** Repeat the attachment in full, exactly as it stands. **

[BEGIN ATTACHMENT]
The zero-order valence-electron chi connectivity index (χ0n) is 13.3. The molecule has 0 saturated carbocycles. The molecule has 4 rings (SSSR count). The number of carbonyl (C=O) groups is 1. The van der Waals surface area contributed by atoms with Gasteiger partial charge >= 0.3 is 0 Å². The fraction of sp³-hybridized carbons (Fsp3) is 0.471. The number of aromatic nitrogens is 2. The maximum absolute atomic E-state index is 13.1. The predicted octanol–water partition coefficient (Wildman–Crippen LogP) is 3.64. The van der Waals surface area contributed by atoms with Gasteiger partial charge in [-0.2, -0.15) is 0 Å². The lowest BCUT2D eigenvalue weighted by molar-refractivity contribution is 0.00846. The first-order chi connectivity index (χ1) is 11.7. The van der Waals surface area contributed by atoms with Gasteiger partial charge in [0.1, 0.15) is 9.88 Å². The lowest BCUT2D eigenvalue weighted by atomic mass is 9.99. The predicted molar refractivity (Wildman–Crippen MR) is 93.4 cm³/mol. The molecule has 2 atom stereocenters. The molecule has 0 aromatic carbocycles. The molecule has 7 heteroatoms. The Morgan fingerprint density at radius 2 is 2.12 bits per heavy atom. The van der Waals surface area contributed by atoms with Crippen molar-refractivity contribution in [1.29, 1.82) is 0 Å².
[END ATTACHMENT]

The zero-order valence-electron chi connectivity index (χ0n) is 13.3. The molecule has 0 saturated carbocycles. The molecule has 4 rings (SSSR count). The number of carbonyl (C=O) groups is 1. The van der Waals surface area contributed by atoms with Gasteiger partial charge >= 0.3 is 0 Å². The fraction of sp³-hybridized carbons (Fsp3) is 0.471. The number of aromatic nitrogens is 2. The maximum absolute atomic E-state index is 13.1. The predicted octanol–water partition coefficient (Wildman–Crippen LogP) is 3.64. The van der Waals surface area contributed by atoms with Gasteiger partial charge in [-0.2, -0.15) is 0 Å². The lowest BCUT2D eigenvalue weighted by molar-refractivity contribution is 0.00846. The first-order chi connectivity index (χ1) is 11.7. The van der Waals surface area contributed by atoms with Gasteiger partial charge in [0.1, 0.15) is 9.88 Å². The lowest BCUT2D eigenvalue weighted by atomic mass is 9.99. The predicted molar refractivity (Wildman–Crippen MR) is 93.4 cm³/mol. The molecule has 2 atom stereocenters. The molecule has 0 aromatic carbocycles. The molecule has 7 heteroatoms. The Morgan fingerprint density at radius 2 is 2.12 bits per heavy atom. The van der Waals surface area contributed by atoms with Crippen molar-refractivity contribution in [1.29, 1.82) is 0 Å².